This volume is stellar. Adam Knave and D.J. Kirkbride have created an exciting, modernized version of the legendary tales of King Arthur, and Nick Brokenshire has illustrated a 21st-century icon in Rani as an ordinary, young, half-Indian woman who becomes a powerful, punk heroine with a perfect crown hairstyle. This volume exudes energy, and the characters are vivacious and inspiring – the perfect specimens of modern-day heroics.
The Once and Future Queen is filled with action and adventure, passion and romance. Rani is fearless, strong, and bold—a powerful heroine. Brokenshire has her rise out of the pages in powerful stances, ready to defeat any villain. Her confidence and poise make us feel like she can take on any challenge. Since Rani’s life is rather ordinary until she pulls the sword from the stone, she shows us that anyone can be a hero. The volume also demonstrates the importance of trust and camaraderie. Rani, Gwen, and Lance are a powerful force, and even though Rani is the queen, they show how effective they can be as a unit. The romantic relationships between the trio makes them even stronger. While there is potential for the triangle to be complicated, love and war work together to connect and fuel the group. Rani, Gwen, and Lance are a great team, feeding off each other’s energy and connected both emotionally and as fighters.
The battles against the fae are perfectly executed with enough violence and limb-splicing to keep us entertained and wanting more. The action scenes are well balanced with the scenes that are more contemplative and exploratory—where Rani seeks to understand her identity and her feelings while still maintaining healthy relationships with those she cares about. I love that Knave and Kirkbride involve her parents so much in their tale and present their healthy family dynamics. Rani’s family and friends are her support system and are all key players in her journey as she becomes the queen version of a modern King Arthur who needs to battle the army of evil fae.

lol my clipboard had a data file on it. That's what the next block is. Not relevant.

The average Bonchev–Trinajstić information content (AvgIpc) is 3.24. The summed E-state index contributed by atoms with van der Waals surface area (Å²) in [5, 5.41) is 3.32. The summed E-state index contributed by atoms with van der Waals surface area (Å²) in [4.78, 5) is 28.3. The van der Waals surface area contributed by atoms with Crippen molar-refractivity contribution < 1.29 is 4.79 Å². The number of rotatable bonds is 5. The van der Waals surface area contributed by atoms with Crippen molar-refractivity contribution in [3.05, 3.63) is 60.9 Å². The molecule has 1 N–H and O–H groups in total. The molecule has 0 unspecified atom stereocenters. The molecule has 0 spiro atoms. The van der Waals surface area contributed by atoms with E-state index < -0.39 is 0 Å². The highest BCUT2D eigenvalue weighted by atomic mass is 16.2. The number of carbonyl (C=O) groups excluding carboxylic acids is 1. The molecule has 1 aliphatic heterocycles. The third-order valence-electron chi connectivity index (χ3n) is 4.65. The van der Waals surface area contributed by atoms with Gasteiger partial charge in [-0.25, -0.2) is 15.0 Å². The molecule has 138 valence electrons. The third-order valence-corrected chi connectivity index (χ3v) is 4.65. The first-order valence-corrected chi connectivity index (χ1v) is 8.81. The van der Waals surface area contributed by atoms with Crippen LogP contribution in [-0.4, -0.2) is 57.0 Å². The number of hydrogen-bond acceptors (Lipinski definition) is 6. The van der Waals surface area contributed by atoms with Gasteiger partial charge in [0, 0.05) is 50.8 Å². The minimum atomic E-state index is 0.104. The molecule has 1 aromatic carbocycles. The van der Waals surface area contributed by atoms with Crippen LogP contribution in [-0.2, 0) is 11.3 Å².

Merlin is a comical figure who also helps Rani by providing her with history, resources, and magic. I love that Merlin is the same Merlin from the time of King Arthur. His character extends the fantasy and magic across time and space. He is universal, omnipresent, and an important force in helping Rani reach her full potential as a warrior.
Strong heroes, vicious villains, and an exciting plot drive this volume forward, and the art really makes everyone and everything come to life. The colors in this collection are stunning. I love they way that Brokenshire uses different shades of one color as an entire panel’s background or even in an entire panel. This allows the characters to pop out of the page. His color choices are fun and bold, which add to the fantasy of the tale. Rani’s moment with the sword in the stone is a perfect example of Brokenshire’s brilliance. Rani is golden and shines above the pink backdrop of images from Arthurian romance. I think Gwen’s face in the next panel is the perfect mirror of my own when I first saw it. The colors take this volume to a whole new place, making fantasy, legend, and the experiences of modern-day youth blossom and shine. The brightness is inviting and draws the readers into the world.
I also love that Frank Cvetkovic’s logo has the sword not only going through the letters but simultaneously making up parts of the Es. It’s as if the word QUEEN is one with the sword. The sword is an intrinsic part of Rani’s identity and visibly represented here with the logo. The storage place for Rani’s sword is also brilliant. The entire creative team was thoughtful about every detail, making reading and rereading this volume a truly enjoyable experience.
The Once and Future Queen is a cutting-edge, funky version of Arthurian romance. It is electric, bold, and inspiring. Rani and friends are millennial heroes—aggressive warriors ready to save the day. The action-packed adventures of volume one leave me wanting more and excited to root for a strong young woman who is an exemplar of true valor and modern-day nobility.